Thursday, July 27, 2017

How to avoid breaking your SPFx project when dependencies change

Your SPFx project has a short list of dependencies.
They are listed in package.json

Thing is, these dependencies have a looong list of dependencies themselves, so that you end up with over 300MB folder of node_modules by the time you finish running npm install on a new SPFx project.

As most of you probably noticed, SPFx by default has a .gitignore file that excludes node_modules from ever going into your source control.

Which is a good thing - these packages are monitored and controlled by their authors and you don't need to manage all that code in your project, do you?

That means, whenever you move to a new computer or a new developer start working on a project, after cloning that project they must also run npm install before they can start working.

Now, npm install will start loading packages and dependencies as of TODAY, not as of when the project or the SPFx framework were compiled.

Some dependencies are specified by a version number, so no worries there (as long as the author did not re-publish new code with the same version number).

Others are specified as latest, or "*" or just with a major version - allowing minor versions updates. Since minor version updates suppose to be fully backward compatible and not contain breaking changes - sometimes that is not the case.

So, you go to your new PC, run npm install, and your project does not build.
You get a ton of errors, version mismatch, and have no clue why.

The reason would be probably a dependency you had was updated during that time (or god forbid - removed from npm!) which now breaks your project.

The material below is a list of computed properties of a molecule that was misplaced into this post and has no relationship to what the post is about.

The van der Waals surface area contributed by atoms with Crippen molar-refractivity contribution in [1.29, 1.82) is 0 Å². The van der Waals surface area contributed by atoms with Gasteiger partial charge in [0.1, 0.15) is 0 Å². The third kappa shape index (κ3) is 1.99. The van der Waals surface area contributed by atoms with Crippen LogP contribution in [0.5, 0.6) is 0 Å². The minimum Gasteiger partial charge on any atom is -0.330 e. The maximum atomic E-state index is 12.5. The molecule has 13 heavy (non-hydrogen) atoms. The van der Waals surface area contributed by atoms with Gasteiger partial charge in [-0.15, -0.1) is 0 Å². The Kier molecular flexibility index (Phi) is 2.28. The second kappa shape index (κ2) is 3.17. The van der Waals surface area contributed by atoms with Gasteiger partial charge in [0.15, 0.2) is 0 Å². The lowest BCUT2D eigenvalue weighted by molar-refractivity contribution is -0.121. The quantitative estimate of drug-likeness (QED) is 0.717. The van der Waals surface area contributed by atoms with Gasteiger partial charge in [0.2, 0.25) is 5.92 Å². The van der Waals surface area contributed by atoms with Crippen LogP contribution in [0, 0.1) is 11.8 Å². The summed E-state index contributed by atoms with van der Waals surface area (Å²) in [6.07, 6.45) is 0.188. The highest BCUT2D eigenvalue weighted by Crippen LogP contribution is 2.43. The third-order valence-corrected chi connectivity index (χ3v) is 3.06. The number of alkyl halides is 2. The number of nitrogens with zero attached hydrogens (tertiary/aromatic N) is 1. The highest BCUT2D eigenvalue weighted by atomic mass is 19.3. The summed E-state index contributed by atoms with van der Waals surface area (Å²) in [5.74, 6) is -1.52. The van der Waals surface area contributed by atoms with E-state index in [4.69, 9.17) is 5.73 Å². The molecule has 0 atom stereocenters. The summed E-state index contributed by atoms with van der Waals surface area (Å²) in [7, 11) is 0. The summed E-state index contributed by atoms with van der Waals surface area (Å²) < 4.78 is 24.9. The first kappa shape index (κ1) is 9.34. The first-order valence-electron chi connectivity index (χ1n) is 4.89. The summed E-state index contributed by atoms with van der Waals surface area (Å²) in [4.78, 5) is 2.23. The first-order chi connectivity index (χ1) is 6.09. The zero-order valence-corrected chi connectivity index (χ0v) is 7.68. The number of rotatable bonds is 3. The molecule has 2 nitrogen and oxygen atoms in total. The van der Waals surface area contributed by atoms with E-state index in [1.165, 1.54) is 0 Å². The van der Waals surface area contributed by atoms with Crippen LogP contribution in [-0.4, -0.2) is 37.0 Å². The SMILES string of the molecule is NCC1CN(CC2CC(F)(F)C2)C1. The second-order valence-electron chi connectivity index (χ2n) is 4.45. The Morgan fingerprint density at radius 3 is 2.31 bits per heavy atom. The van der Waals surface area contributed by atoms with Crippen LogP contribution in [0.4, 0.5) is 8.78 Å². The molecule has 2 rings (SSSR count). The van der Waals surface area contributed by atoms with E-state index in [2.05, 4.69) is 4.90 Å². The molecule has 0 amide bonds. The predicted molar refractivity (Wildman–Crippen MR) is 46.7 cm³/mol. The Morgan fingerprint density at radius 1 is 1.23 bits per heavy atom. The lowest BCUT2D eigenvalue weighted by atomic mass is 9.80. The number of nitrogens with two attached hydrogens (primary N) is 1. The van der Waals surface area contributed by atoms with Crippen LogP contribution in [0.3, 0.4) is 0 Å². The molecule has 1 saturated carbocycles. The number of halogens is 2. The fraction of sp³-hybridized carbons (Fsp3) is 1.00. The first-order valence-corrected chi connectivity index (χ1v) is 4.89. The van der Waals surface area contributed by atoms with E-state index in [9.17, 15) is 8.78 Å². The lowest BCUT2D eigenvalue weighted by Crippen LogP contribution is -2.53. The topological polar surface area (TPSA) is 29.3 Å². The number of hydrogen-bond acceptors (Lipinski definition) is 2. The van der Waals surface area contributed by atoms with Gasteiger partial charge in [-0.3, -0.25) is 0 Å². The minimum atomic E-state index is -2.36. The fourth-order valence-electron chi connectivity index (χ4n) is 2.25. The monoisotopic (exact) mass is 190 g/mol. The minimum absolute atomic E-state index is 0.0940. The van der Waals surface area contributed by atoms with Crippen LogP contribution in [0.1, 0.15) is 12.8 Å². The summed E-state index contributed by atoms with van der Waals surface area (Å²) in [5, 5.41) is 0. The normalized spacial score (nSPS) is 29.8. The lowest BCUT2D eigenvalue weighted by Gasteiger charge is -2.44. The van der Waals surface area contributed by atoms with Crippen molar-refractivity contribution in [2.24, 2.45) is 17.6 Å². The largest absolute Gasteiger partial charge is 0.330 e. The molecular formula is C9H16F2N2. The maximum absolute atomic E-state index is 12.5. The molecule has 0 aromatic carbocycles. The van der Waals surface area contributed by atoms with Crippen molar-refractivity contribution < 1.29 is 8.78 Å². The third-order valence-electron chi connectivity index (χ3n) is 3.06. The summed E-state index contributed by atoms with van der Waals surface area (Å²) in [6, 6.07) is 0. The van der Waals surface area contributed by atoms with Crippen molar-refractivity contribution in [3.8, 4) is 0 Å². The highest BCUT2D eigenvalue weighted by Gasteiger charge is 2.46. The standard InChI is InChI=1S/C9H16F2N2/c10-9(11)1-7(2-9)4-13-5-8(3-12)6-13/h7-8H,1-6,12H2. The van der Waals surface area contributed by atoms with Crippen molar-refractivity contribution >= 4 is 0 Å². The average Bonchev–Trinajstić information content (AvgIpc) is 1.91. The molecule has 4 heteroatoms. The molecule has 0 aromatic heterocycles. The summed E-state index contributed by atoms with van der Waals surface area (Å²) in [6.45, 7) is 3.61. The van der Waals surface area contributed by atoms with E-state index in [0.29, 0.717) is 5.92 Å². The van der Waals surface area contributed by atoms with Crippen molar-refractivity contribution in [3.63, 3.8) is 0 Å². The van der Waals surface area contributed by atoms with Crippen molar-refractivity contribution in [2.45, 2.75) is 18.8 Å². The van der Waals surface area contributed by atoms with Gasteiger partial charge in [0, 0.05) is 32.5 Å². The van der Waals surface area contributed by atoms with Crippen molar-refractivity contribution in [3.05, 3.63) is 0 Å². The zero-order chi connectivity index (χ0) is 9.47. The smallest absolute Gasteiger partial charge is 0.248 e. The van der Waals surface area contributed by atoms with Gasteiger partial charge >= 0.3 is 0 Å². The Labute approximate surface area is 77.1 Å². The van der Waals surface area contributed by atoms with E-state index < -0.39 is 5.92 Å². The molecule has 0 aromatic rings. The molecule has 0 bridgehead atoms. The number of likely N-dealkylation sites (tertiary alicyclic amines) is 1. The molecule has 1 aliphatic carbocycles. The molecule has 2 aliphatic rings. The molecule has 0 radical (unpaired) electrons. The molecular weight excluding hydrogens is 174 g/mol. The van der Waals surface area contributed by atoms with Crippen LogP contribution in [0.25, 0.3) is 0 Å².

That is something I talked about during the first DevKitchen I attended, when I first saw SPFx. Having a huge list of dependencies I don't control, my project rely on, and that I don't have a copy of scared me.

And sure enough, since that day until today I had at least 4 episodes of dependency hell.

What can you do today

Without going into what Microsoft can and should do to avoid this in the future, here is what I plan to do and encourage you guys to do as well:

1. Build a test SPFx project, call it "Sanity"
2. Run npm install, and make sure the demo web part works by running gulp serve
3. Remove the .gitignore file
4. Store the entire huge project in your source control

Every so often, run npm update on this project.
Test if it is working - and if yes, commit the changes.

However, if your project fails to build, you know you got a breaking change. Do not commit, it will probably get fixed within a few hours.

Note that some breaking changes may come from a globally installed package, such as typescript.
So, it is a good practice to log these versions as well somewhere in your project. You can get that list by running "npm ls".

What to do if your project breaks

Now, once one of your project fails to build, look at where the errors are coming from.
It will probably tell you the packages and their dependencies.
Now, you can compare these packages with the ones you have in your "Sanity" project, and once you identify the ones causing the problem you can manually revert it by running:
npm uninstall {package}
npm install {package}@{last working version}

If you don't have that "Sanity" package, and do have a working version on a different computer - try to compare the versions between these two.

A quicker fix might be to simply copy the node_modules folder from the working project into your new broken projects.

It could be very frustrating spending valuable dev hours on maintenance instead of productive work, but hopefully these steps could help you cut down those hours.

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